Search vs. Explore

As I have been thinking of reblogger and it’s uniqueness it appeared to me that we need to make a clear cut between the terms search and explore. Reblogger is an exploring tool, everyone else is doing the searching. So, to start this out, here are the definitions from wikipedia.

Exploration is the attempt to develop an initial, rough understanding of some phenomenon.

So, to be able to search we need to know “who” or “what” are we looking for, regardless of does it exist or not. With exploring, we are going to find what that “who” or “what” may be.

Let’s examing following sites and what are they offering :

To do this, we’ll use a simple case scenario, we need to write a essay on “inflation”. The crucial point here is that, we are not looking for a particular information (we are not SEARCHING), but we are trying to get “rough understanding” as wikipedia puts it. If this “rough understanding” is up-to-date at the same time, then we are on our way!

Google

Obviously, I type “inflation” at google, and among 5-6 inflation calculators, I’ve got a wikipedia link, some statistics, few Federal Reserves links and a link to nice essay about “inflation for beginners”. Now I’ve just caught my breath thinking this will be helpful. Well, it almost was, until I found a paragraph describing how atrology can be used to guess the inflation rate?!? So what’s missing here? Relevancy! Google is looking for keywords, which is fine if I was looking for let’s say inflation rate in Botswana (http://www.google.com/search?hl=en&lr=&safe=off&q=inflation+rate+in+Botswana&btnG=Search), but the truth is I had no idea what was I looking really for. I was exploring.

Technorati

Let’s try with technorati. Typing the “inflation” in basic search return bunch of posts on “inflation”, which was cool. Then I’ve choosed to look only in blogs about “economy”, since I’m interested in scientific perspective of inflation (for the moment being!!!). So, that worked out well… with few more refinments (remove posts with Alan Greenspan… etc).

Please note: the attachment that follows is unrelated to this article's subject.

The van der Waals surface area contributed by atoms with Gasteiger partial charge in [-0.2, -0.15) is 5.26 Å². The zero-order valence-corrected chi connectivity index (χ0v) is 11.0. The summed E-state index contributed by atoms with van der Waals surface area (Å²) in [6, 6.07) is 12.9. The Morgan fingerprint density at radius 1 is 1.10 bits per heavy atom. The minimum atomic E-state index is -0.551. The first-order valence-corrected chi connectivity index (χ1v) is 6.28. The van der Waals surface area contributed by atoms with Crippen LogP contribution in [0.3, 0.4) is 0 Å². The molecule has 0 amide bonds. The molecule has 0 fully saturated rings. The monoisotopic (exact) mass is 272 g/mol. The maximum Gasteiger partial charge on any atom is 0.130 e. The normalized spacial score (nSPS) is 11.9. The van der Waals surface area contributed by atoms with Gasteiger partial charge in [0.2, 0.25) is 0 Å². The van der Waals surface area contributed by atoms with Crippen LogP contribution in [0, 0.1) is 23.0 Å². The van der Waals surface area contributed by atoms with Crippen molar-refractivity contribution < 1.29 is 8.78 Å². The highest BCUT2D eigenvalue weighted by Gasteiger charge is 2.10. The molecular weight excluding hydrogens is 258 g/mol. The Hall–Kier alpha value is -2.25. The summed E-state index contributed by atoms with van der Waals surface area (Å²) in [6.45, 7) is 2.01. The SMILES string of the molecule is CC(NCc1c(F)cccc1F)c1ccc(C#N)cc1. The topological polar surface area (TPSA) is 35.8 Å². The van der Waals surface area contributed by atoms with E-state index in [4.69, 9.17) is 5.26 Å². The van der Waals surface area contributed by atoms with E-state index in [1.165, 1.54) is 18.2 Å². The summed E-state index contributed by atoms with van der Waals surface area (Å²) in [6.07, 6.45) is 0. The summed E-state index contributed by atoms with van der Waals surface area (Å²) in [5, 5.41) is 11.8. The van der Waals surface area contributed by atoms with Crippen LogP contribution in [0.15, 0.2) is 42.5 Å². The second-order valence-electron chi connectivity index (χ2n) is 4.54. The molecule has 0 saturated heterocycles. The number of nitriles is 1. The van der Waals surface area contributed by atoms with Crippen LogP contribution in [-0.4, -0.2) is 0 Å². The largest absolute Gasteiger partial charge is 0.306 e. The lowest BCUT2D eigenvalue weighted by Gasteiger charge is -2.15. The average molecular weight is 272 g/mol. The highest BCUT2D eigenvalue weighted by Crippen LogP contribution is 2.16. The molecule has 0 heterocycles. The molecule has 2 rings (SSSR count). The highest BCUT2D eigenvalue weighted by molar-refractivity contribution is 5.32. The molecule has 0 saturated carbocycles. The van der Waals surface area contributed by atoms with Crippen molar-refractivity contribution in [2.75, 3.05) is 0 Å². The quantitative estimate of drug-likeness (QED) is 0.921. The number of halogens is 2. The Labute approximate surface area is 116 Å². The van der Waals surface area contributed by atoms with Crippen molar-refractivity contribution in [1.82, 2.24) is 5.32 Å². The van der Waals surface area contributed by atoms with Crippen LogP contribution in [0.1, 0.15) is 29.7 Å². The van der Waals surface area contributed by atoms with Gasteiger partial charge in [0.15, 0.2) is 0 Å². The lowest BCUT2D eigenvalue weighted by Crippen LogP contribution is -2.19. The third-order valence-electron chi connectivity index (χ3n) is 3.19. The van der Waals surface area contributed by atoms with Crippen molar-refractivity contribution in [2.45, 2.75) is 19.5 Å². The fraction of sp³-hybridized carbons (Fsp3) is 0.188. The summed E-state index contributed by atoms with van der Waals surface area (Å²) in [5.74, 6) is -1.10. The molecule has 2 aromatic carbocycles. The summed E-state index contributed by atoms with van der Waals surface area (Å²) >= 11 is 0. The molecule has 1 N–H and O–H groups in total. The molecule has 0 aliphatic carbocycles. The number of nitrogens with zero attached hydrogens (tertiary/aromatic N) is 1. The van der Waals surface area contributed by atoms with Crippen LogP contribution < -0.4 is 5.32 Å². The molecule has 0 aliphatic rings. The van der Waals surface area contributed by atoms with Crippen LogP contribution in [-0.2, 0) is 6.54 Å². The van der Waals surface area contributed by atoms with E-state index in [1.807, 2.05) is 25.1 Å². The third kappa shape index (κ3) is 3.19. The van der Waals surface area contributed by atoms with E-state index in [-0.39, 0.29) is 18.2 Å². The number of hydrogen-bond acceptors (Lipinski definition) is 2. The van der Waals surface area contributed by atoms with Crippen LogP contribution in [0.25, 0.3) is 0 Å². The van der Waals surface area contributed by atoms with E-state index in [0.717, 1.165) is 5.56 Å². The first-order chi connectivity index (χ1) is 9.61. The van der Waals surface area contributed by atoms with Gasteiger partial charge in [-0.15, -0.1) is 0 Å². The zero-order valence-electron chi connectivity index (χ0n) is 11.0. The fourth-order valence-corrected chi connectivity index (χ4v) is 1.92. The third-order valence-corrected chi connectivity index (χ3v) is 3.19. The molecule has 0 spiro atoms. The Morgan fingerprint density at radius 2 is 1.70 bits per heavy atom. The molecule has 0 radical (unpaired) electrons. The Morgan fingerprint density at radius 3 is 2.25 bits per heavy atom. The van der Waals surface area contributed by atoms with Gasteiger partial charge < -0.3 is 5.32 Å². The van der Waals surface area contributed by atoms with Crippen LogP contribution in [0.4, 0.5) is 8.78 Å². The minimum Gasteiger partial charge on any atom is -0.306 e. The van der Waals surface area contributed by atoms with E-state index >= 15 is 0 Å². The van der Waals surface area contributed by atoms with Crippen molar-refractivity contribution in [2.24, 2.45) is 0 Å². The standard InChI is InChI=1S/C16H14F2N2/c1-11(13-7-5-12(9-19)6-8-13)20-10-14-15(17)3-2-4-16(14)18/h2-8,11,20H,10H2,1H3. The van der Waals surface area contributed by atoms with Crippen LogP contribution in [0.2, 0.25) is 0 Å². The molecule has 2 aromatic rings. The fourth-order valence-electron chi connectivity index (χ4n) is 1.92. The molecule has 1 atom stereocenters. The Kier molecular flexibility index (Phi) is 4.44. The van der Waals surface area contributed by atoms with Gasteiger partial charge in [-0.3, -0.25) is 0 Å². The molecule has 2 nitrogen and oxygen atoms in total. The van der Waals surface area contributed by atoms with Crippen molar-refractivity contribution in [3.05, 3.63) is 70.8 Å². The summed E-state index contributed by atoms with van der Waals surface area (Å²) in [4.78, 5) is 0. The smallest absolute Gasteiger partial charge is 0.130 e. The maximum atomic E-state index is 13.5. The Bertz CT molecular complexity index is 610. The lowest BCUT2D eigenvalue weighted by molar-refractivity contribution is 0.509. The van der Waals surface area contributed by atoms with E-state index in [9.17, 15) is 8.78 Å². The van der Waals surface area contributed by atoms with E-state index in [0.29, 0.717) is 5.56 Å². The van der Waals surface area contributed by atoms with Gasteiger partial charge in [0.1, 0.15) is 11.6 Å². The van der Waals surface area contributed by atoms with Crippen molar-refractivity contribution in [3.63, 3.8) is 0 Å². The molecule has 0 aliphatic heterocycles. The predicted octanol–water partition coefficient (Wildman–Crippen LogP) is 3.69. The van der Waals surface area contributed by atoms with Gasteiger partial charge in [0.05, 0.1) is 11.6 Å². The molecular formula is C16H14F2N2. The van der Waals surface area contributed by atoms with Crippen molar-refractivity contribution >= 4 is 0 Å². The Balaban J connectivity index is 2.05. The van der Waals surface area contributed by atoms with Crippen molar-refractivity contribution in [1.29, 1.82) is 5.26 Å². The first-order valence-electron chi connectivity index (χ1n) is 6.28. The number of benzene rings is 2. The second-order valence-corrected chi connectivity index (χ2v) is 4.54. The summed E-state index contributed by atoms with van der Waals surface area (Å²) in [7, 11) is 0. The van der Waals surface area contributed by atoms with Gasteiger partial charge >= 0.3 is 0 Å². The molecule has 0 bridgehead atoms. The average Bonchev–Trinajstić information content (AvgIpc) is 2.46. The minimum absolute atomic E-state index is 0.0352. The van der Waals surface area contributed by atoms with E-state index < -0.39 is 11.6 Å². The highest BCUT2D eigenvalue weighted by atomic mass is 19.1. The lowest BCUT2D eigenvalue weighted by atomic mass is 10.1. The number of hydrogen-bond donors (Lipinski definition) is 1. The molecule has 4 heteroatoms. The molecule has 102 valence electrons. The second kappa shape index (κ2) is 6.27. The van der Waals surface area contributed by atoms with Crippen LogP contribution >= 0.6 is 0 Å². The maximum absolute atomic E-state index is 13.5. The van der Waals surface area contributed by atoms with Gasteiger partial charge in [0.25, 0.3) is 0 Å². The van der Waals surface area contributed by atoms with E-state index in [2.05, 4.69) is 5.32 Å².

So, the problems I had with Technorati are following :

1. I’d had to go through way too many things to find the posts I’m looking for.
2. I’d like much more specified tagging structure… if inflation is a keyword (rb terms), I’d like to see following search terms (rb terms) : monetary theory, neo-keynesian theory, phillips curve, hyperinflation, price controls, deflation… etc. That would be a nice starting point.
3. I really didn’t want to read all posts… my ideal picture here would be : ok, I have posts on “inflation”, I see the search terms and look them up at wikipedia, then I dig deeper looking for “phillips curve” for example.
4. No history! Once when I find a blog that is informative as well as relevant I want to keep up with it. In Europe, at the end of college every student has to write a final paper which needs to be usually 200-300 pages long. It takes about a year to write that, so I want to learn about inflation on a more permanent basis. I also want to keep up with some other things like sport, movies etc. and I DEFINETLY have no desire to add 300 bookmarks to firefox and be bombed with irrelvant information.
5. it would be really nice to see what blogs is reading and how is filtering posts economics professor from sweeden that wrote 3 books on inflation!!! At technorati, I see the aggregation of masses, and I presume most of them are not really the inflation experts.

del.icio.us

With del.icio.us I had the very same problems as with the technorati with the addition that I could not have look for inflation among the economics blogs… so I’ve got a lot of posts with “inflated” fame, self-assesment, buildings…. etc. Then I figured out that del.icio.us has no posts and that it’s actually a bookmark thing (now you all say duuuh!), so that pretty much ruled it out as a exploration tool, because I knew way too little about any of the posts to decide on their relevancy…

digg

It’s a technology orientated site so no tests could be done, but in general there is way too many people deciding on one thing, so it is useless unless one is trying to figure out “what’s hot” at the moment. Some good concepts though.

wikipedia

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